Automatic door closures for all external doors and to unheated areas are worthwhile.
For longer gaps and cracks, there are many flexible caulks and seals (insulating strips, tapes) or one can use expanding foams. The easiest to use comes from Bunnings and is called ‘backing rod’. This is like long foam spaghetti and comes in 5mm, 10mm and 15mm diameters. Each can be squashed into a gap half of its expanded size. The beauty is that if it doesn’t work it comes out easily and you can retry it. Good for cracks in floor boards.
With expanding foams, be careful not to over-pressurise the area with too much foam.
In older houses (pre 1990ish), seal off permanent air vents (originally required in case one used a gas heater without an exhausting facility to the outside). It is much better to control the ventilation requirements by opening doors or windows or via a heat recovery system.
For duct exhaust fans, install a non-return baffle. In bathrooms fit a ‘top-hat’ (available at hardware stores) if one feels capable of accessing the loft. It opens when the fan is operating but drops back and seals when it stops.
Many homes in the seventies had a 10cm vent at the top of the window in the toilet. This allows a lot of air to enter and leave the house and is best covered over. Use a piece of cardboard if necessary. If you need to vent the toilet because of smells, open the window for a while.
Many people leave a window permanently open to ‘air the house’ during winter. A far more effective way is to close all the windows and then open them for 30 minutes mid afternoon. At this time, the outside air is warmer and so you lose less heat from the house.
The traditional vented skylights are effectively chimneys and exhaust heat outside. They require a diffuser at ceiling level and I’ve made a double diffuser unit with a small gap between the levels and sealed with foam onto the support frame. A self closing exhaust fan should be installed if you need to exhaust heat during the summer (but it’s best not to let it enter in the first place).
Light tubes are much more effective as they are sealed (around both entry and exit and the tube itself) and the light can be directed some way horizontally if needed.
Note that, while skylights used to be a good way to get light into the centre of the house, an LED light is now much better. You can replace a skylight with a 9 watt LED and get the same light. The energy saving from replacing a skylight with a well insulated ceiling is much greater than the 9 watts to drive the LED light. You can even buy a small solar panel to drive the light!
Evaporative coolers are generally very poor in winter as they permit large quantities of warm air to escape up the ducts. One can get a plastic sealing tray with a pull string closing clip which one can put onto the ceiling vents (see the image). Remove the tray in summer.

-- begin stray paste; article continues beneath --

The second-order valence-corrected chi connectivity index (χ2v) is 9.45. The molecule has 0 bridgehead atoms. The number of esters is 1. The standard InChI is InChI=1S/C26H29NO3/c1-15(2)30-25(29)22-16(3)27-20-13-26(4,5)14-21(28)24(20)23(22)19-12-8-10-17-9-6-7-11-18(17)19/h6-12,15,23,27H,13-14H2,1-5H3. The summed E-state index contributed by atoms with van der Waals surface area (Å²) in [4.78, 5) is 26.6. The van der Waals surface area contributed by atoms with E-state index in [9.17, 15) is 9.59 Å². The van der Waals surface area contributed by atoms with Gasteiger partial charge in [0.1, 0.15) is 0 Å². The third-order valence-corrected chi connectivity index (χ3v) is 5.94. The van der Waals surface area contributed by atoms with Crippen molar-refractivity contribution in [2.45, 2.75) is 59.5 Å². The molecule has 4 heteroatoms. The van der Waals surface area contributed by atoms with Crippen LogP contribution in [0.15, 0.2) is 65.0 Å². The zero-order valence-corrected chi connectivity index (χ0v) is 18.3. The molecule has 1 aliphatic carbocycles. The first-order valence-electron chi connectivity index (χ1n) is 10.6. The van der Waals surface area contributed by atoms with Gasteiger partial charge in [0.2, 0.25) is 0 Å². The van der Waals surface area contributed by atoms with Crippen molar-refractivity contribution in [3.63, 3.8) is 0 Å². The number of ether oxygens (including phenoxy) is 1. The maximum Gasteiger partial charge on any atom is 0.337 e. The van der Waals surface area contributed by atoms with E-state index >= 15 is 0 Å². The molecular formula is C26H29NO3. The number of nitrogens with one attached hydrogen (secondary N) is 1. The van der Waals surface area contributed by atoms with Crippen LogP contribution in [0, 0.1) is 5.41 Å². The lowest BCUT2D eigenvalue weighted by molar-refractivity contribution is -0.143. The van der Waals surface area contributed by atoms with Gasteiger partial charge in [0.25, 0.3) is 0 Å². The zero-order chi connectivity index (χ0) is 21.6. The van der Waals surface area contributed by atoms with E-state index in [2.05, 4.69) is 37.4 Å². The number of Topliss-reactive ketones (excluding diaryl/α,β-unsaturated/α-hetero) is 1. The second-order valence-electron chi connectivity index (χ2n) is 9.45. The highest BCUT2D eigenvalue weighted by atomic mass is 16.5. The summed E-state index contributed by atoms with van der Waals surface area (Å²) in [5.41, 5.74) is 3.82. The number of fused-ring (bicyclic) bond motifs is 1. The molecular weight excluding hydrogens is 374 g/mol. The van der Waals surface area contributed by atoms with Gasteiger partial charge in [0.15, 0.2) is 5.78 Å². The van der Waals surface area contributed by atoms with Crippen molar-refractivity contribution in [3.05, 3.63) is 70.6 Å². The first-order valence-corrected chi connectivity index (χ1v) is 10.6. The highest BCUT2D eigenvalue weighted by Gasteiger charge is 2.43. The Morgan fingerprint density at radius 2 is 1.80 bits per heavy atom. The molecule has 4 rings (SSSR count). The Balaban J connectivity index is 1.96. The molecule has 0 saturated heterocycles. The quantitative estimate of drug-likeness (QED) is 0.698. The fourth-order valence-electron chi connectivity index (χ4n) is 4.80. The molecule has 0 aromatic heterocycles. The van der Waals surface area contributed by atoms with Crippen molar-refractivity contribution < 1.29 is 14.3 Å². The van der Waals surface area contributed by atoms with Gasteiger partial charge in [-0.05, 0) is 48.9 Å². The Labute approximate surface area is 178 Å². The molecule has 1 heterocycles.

The floor (and ceiling) registers are a common source of air leaks. They need to be sealed around the register – with self adhesive sealing strips and/or bulk insulation.
It is common for any insulation to have been removed when the penetrations were made for these services. Frequently the holes are excessively large for the pipe/ cable so one needs to put back the insulation tightly up against the cable / pipe and then seal the hole up tightly.
Electrical switches and plugs are problematic as usually one has very little room to work in and one has to be able to remove the unit for maintenance. During the initial installation, it is easy to wrap each one in the cavity with a breathable building wrap but I’ve found that’s not easy afterwards.
One needs to fix insulation to the top of the hatch cover and fit air seals around the edges with self adhesive tapes or similar.
I’ve made a double flap so it is a sort of ‘double glazing’ with reasonable seals.
Thse are not common here but in the UK they often put a carpet flap on the inside. This can work well and the postman quickly learns to push the letters through a little firmer.
Open chimneys are a huge heat loss zone and should be sealed up if not used. There are chimney draught stoppers (thick polystyrene type material which is easily cut to size) or chimney balloons. Balloons need to be checked regularly to make sure they have a tight fit and need to have a visible ‘flag’ hanging down so one doesn’t try to light a fire when it’s in.
I’ve filled the gaps by forcing in ‘spaghetti strips’ and covering them with a plastic wood to get a reasonable color match.
If one can access underneath then underfloor insulation is effective with good seals at the joints. It can be a very strenuous job when there’s limited headroom.